Participants

Participants were recruited from a pool of approximately 536 undergraduate students from Ghent University who were invited to complete questionnaires screening for, amongst others, the experience of vicarious pain in daily life (October 2012 to February 2013) (see Figure 1). One of these questionnaires assesses the experience of vicarious pain experiences in daily life by means of four items adapted from Banissy et al. (2009). Participants were asked to indicate on an eleven point scale (0–10; totally disagree—totally agree) the extent to which they agreed with the questions: “Do you feel pain in your own body when you see someone accidently bump against the corner of a table?” “Do you have the feeling experiencing pain when you observe another person in pain?” “Do you feel bodily pain when you observe another person in pain?” and “Do you feel a physical sensation (e.g., tingling, stabbing, …) when you observe another person in pain?” Completed questionnaires were available from 412 students. As no standard cut-off for the presence of vicarious pain is available, we invited the highest scoring vicarious pain responders (10%, n = 41) over all questions (average score on all items for each individual was ≥ 6.5). This cut-off preserves a balance between extreme values (inviting the highest scoring vicarious pain responders) and a minimum of vicarious pain responders to participate (see Vandenbroucke et al., 2013). We also invited randomly 49 of those who scored 0 on all questions.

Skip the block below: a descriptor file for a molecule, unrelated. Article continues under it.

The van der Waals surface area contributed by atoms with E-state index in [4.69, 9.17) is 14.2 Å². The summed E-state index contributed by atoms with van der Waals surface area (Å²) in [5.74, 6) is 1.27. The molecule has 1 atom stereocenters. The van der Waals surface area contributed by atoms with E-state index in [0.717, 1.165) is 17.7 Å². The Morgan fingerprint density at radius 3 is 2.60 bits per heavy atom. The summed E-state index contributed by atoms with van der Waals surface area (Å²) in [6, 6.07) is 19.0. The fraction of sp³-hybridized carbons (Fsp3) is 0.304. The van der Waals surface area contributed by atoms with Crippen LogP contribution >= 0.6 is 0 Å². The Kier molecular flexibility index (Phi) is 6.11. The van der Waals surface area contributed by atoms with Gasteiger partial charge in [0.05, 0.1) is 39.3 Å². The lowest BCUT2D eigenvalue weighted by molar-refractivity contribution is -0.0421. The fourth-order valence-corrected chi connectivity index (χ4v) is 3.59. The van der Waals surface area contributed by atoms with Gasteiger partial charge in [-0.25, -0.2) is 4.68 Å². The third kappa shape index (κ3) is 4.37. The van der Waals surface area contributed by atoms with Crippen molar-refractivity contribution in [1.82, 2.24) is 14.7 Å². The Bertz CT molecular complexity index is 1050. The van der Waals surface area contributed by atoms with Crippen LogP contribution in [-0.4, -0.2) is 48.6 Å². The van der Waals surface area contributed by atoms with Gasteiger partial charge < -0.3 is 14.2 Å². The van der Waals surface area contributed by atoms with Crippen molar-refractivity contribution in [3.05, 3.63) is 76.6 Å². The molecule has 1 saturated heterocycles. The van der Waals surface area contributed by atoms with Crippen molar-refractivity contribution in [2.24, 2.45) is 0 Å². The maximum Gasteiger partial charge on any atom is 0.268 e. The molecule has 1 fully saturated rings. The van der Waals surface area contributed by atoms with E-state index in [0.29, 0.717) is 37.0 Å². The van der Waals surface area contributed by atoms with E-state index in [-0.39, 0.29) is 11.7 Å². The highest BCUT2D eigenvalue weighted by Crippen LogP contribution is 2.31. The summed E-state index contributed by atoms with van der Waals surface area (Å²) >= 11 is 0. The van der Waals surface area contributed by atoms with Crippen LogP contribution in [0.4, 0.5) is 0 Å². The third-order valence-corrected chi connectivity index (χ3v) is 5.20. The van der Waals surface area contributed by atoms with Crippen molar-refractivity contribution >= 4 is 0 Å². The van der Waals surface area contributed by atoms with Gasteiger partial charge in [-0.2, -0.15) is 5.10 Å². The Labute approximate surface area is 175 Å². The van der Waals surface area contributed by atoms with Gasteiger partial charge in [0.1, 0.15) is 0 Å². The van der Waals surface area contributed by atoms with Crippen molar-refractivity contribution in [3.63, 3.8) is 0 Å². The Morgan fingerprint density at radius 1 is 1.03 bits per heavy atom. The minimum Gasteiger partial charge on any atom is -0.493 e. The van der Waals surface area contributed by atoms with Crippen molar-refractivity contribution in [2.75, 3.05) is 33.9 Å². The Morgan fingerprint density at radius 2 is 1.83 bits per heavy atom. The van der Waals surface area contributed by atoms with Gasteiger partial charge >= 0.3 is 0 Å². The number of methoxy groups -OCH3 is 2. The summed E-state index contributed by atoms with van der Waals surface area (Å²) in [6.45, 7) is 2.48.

FIGURE 1
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Figure 1. Flow chart of recruitment of vicarious pain responders and controls.

In total, 38 undergraduates (34 women) agreed to participate. Their mean age was 19.97 years (SD = 3.47, range: 18–36 years). All participants were Caucasian. Participants received either course credits for participation in this experiment (n = 21) or were paid (n = 17) 10 euro. Participants were categorized in a vicarious pain group and a comparison group based upon the sum of their responses on the items measuring vicarious pain in daily life, administered during the experiment. We considered maintaining all participants whose sum score was ≤15 (n = 19; comparison group) and those whose sum score was ≥25 (n = 16; vicarious pain responder group) as this cut-off preserves a balance between extreme values (the most extreme scoring vicarious pain responders) and a minimum of vicarious pain responders to analyze. Three participants scoring between 15 and 25 were excluded from the analyses (see Vandenbroucke et al., 2013). Mean age was 20 years in the vicarious pain responder group (SD = 4.35, range: 18–36 years) and 20.21 years (SD = 2.90, range: 18–29 years) in the comparison group. Of all included participants, one indicated to have experienced an episode of chronic pain during the past 6 months (pain duration was 90 days). This participant was not excluded for participation. Ethical approval was obtained from the Ethics committee of the Faculty of Psychology and Educational Sciences of Ghent University (Belgium).

Approximately 5 months later (Time 2), participants were invited by phone for their participation in a second part, which was described as a subsequent phase of the first experiment in which they participated. The categorization of participants based upon their vicarious pain report in daily life at Time 1 was maintained1. The two non-participating individuals were two vicarious pain responders. Thirty-three of the 35 participants (94%; 29 women) agreed to participate a second time. These participants did not make many vicarious errors at time 1 (n = 0 and n = 3 respectively). Mean age of the participating group was 20.68 years (SD = 3.85, range: 18–37 years). All participants were paid 20 euro for their second participation.

Apparatus and Stimuli

Somatosensory stimuli